United States District Court, S.D. New York
OPINION AND ORDER
H. STEIN, U.S. DISTRICT JUDGE.
Davis brings this pro se motion pursuant to Federal
Rule of Civil Procedure 60(b) for relief from this
Court's 2011 denial of his petition for a writ of habeas
corpus. See Davis v. People, No. 07-Cv-9265, 2011WL
2518951 (S.D.N.Y., May 18, 2011) (report and recommendation),
adopted 2011 WL 2519206 (S.D.N.Y. June 23, 2011).
That motion is denied as beyond the scope of Rule 60(b).
State Criminal Proceedings
February 26, 2003, Davis was convicted by a Bronx jury of
murder in the second degree, criminal possession of a weapon
in the second degree, and criminal possession of a weapon in
the third degree. Davis, 2011 WL 2518951, at *6. On
April 15, 2003, Davis was sentenced to a term of twenty-five
years to life, which he is currently serving at Sullivan
Correctional Facility. Id.
by counsel, Davis appealed his conviction to the Appellate
Division, First Department, where he asserted that his
constitutional rights had been violated in the trial court.
The Appellate Division rejected Davis's arguments and
affirmed his conviction on June 26, 2007. People v.
Davis, 839 N.Y.S.2d 50 (1st Dep't 2007). Davis's
counsel asked the New York Court of Appeals for leave to
appeal. The request included the arguments that were rejected
by the Appellate Division, plus an ineffective assistance of
counsel claim. Davis, 2011WL 2518951, at *7.
Davis's request for leave to appeal was denied on July
26, 2007. Id.; see People v. Davis, 9 N.Y.3d 864
pro se, Davis then filed a motion in New York
Supreme Court, Bronx County, to vacate his judgment of
conviction. Davis claimed that his trial attorney had failed
to examine prosecution witnesses about the victim's gang
involvement, even though the trial judge was willing to allow
such examination if counsel laid a proper foundation. Davis
argued that this failure rendered his trial counsel's
assistance constitutionally ineffective. Davis, 2011
WL 2518951, at *7. The court denied Davis's motion on the
merits on January 15, 2009, and the Appellate Division denied
Davis's request for leave to appeal on May 5, 2009.
Federal Habeas Petition
also filed a pro se petition for habeas corpus in
this Court, raising essentially the same arguments that the
state courts had rejected. This Court referred the case to
Magistrate Judge Frank Maas for a Report and Recommendation
("R&R"). Id. Judge Maas found that
Davis's claims were procedurally barred because the state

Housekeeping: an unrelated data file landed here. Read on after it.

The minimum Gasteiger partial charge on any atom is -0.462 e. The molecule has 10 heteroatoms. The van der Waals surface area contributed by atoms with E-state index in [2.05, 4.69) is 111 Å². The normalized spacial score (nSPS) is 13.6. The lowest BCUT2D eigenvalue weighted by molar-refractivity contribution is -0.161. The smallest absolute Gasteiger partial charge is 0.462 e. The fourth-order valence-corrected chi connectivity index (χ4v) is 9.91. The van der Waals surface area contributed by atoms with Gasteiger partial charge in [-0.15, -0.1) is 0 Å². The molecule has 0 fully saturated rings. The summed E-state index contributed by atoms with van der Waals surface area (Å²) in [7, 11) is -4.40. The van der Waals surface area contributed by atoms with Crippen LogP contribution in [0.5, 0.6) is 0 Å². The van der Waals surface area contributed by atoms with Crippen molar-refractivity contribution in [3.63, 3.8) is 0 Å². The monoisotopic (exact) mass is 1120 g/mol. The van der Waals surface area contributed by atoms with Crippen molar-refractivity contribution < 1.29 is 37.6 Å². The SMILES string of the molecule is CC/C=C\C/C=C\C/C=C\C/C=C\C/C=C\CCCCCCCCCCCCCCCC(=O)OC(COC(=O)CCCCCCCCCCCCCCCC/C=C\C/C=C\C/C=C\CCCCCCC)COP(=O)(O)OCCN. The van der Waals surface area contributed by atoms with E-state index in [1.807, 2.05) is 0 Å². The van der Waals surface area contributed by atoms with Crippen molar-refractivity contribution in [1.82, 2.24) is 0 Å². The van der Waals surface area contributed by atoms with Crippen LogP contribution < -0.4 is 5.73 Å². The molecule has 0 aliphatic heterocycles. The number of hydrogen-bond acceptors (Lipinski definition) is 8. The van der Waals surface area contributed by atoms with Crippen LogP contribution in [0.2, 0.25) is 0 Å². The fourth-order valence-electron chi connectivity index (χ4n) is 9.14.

court's prior denial rested on adequate and independent
state grounds, and Davis failed to exhaust one of his claims
in state court. Nonetheless, Judge Maas proceeded to the
merits of all of Davis's claims, and rejected them on the
merits in his May 18, 2011, R&R. Reviewing Judge
Maas's R&R de novo, this Court adopted it
and dismissed Davis's petition on June 23, 2011.
Davis v. People, No. 07- Cv-9265, 2011 WL 2519206
(S.D.N.Y., June 23, 2011). Davis filed a notice of appeal on
July 14, 2011, and on September 30, 2011, the appeal was
deemed by the U.S. Court of Appeals for the Second Circuit to
be in default for failure to pay the filing fee and was
dismissed. Mandate of USCA, Sept. 30, 2011, ECF No. 23.
now seeks relief pursuant to Rule 60(b) from this Court's
denial of his habeas petition. He argues that he was entitled
to an evidentiary hearing to pursue the claim of ineffective
assistance of trial counsel asserted in his habeas petition,
and that he did not get such a hearing because his
"jailhouse lawyer" neither asked for one nor
objected to Judge Maas's R&R. Affidavit in Support of
Motion at ¶ 10, ECF No. 25. Davis seeks relief from the
judgment dismissing his habeas petition in order to now
proceed with an evidentiary hearing.
60(b) allows for relief from a final judgment, order, or
proceeding. Fed.R.Civ.P. 60(b). Although a motion may be
styled as a Rule 60(b) motion, when it asks for relief from
denial of a habeas petition, it may in certain circumstances
be considered a second or successive habeas petition.
Gonzalez v. Crosby, 545 U.S. 524, 531 (2005);
see also Harris v. United States, 367 F.3d 74,
77 (2d Cir. 2004); Peace v. United States,
No. 05-Cv-1854, 2011 WL 2471067, at *2 (S.D.N.Y. June 21,
2011). If a Rule 60(b) motion advances a substantive claim
for relief that has been previously denied on the merits in a
habeas petition, then the Rule 60(b) motion is properly
considered to be a second or successive habeas petition.
Gonzalez, 545 U.S. at 531; compare Peace,
2011 WL 2471067, at *2 (considering a Rule 60(b) motion as a
second or successive habeas petition where the claim for
relief was denied on the merits in a habeas
proceeding), with Alston v. Lee, No. Ol-Cv-2889,
2013 WL 3009739, at *2 (considering a Rule 60(b) motion
without construing it as a second or successive habeas
petition, where the claim for relief was procedurally
barred in a habeas proceeding for failure to exhaust).
"when a Rule 60(b) motion attacks not the substance of
the federal court's resolution of a claim on the merits,
but some defect in the integrity of the federal habeas
proceedings, " then the motion does not count as a
second or successive habeas petition. Gonzalez, 545
U.S. at 532; see Harris, 367 F.3d at 77
(permitting Rule 60(b) relief from a previous habeas
proceeding only when the "motion attacks the integrity
of the ...